[Ed. – What the hell, we’re borrowing every penny of it anyway.]
When U.S. Ambassador to the United Nations Samantha Power testifies before a House Appropriations subcommittee on Wednesday, the panel will consider a budget request for international organizations that is 33 percent bigger than last year’s, including a 43 percent hike in U.S. contributions to peacekeeping missions.
The administration’s fiscal year 2015 budget request for the U.N. and other organizations is $4.036 billion, up from $3.031 billion in FY2014. For contributions to peacekeeping missions, it is asking for $2.518 billion, up from $1.765 last year.
The $2.518 billion for peacekeeping amounts to 28.36 percent of the U.N.’s total peacekeeping budget. The U.S. also provides 22 percent of the separate U.N. operating budget. The U.N. has 193 member states.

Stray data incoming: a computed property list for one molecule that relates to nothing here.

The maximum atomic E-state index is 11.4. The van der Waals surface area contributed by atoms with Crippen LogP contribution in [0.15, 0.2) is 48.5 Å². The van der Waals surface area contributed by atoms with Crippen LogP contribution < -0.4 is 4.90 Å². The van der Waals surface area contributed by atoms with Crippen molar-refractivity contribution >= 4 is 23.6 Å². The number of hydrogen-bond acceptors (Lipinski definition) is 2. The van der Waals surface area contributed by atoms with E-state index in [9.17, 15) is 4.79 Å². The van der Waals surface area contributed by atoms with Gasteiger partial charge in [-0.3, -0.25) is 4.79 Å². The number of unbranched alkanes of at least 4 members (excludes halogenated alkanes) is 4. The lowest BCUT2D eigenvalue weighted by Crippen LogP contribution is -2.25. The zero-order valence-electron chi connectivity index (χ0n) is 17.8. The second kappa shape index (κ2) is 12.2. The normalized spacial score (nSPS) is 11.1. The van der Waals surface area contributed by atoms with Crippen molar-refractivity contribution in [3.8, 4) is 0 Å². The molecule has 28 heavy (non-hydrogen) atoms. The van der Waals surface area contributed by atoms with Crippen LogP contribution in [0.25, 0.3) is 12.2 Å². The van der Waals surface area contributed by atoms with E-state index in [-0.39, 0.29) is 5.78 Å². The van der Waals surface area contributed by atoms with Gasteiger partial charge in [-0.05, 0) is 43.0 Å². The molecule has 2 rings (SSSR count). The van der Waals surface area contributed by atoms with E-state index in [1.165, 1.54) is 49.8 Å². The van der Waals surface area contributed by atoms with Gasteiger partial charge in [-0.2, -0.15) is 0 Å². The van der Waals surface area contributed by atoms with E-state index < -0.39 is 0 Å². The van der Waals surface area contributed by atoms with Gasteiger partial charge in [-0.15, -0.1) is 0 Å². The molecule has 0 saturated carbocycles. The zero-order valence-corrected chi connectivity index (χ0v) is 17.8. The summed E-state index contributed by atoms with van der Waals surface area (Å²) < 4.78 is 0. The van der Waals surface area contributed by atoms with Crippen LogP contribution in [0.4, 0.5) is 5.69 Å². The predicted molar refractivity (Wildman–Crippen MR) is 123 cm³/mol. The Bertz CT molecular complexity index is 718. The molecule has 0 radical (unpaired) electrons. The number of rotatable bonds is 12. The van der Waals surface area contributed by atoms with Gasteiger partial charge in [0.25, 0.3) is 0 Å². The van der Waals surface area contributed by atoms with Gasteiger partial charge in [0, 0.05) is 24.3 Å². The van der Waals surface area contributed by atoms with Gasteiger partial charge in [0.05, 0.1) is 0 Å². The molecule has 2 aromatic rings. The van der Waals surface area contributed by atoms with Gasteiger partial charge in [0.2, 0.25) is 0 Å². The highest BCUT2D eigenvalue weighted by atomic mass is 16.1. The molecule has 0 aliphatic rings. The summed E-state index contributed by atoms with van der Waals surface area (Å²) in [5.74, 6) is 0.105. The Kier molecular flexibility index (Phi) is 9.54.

According to Heritage Foundation scholar Brett Schaefer, President Clinton in 1994 signed a law setting a 25 percent cap on U.S. contributions for U.N. peacekeeping, which at the time were running at around 30 percent.
In 2000 the U.N. committed to reducing the U.S. peacekeeping assessment to 25 percent of the total and through the following decade it was gradually reduced, from 30.28 percent in 2000 to 25.96 percent in 2009. But then in 2010 it began picking up again as the administration and Congress amended U.S. law to raise the cap for specific periods. …
As it has done for the past two years, the administration is asking Congress to waive legislative provisions making it unlawful for the U.S. to fund U.N. agencies that admit “Palestine.”
When the U.N. Educational, Scientific, and Cultural Organization in 2011 became the first U.N. body to do so, the administration reluctantly cut the funding and UNESCO lost 22 percent of its operating budget.
In its FY2013 and FY2014 budget requests, the administration asked Congress for $79 million and $77.7 million respectively for UNESCO.